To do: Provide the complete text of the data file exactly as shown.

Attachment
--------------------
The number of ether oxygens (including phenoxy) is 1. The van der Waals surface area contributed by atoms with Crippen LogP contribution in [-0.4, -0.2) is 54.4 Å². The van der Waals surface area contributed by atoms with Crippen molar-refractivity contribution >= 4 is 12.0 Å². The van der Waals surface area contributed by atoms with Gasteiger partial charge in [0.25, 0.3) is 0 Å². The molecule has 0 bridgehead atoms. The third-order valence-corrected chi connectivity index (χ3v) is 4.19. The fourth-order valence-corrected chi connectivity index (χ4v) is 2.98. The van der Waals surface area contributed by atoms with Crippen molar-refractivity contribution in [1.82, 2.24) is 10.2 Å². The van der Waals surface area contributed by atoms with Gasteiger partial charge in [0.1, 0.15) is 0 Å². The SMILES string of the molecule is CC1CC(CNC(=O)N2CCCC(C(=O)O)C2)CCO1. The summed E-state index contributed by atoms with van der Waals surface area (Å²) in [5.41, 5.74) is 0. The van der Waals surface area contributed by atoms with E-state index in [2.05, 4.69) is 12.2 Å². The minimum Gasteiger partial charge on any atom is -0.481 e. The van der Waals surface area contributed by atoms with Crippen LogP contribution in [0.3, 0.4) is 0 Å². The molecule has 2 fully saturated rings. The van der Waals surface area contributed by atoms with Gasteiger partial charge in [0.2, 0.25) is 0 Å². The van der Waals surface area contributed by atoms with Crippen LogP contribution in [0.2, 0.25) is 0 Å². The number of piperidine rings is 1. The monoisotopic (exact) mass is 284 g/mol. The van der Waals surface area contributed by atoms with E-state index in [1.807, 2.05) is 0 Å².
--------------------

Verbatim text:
The number of ether oxygens (including phenoxy) is 1. The van der Waals surface area contributed by atoms with Crippen LogP contribution in [-0.4, -0.2) is 54.4 Å². The van der Waals surface area contributed by atoms with Crippen molar-refractivity contribution >= 4 is 12.0 Å². The van der Waals surface area contributed by atoms with Gasteiger partial charge in [0.25, 0.3) is 0 Å². The molecule has 0 bridgehead atoms. The third-order valence-corrected chi connectivity index (χ3v) is 4.19. The fourth-order valence-corrected chi connectivity index (χ4v) is 2.98. The van der Waals surface area contributed by atoms with Crippen molar-refractivity contribution in [1.82, 2.24) is 10.2 Å². The van der Waals surface area contributed by atoms with Gasteiger partial charge in [0.1, 0.15) is 0 Å². The SMILES string of the molecule is CC1CC(CNC(=O)N2CCCC(C(=O)O)C2)CCO1. The summed E-state index contributed by atoms with van der Waals surface area (Å²) in [5.41, 5.74) is 0. The van der Waals surface area contributed by atoms with E-state index in [2.05, 4.69) is 12.2 Å². The minimum Gasteiger partial charge on any atom is -0.481 e. The van der Waals surface area contributed by atoms with Crippen LogP contribution in [0.3, 0.4) is 0 Å². The molecule has 2 fully saturated rings. The van der Waals surface area contributed by atoms with Gasteiger partial charge in [0.2, 0.25) is 0 Å². The van der Waals surface area contributed by atoms with Crippen LogP contribution in [0.2, 0.25) is 0 Å². The number of piperidine rings is 1. The monoisotopic (exact) mass is 284 g/mol. The van der Waals surface area contributed by atoms with E-state index in [1.807, 2.05) is 0 Å².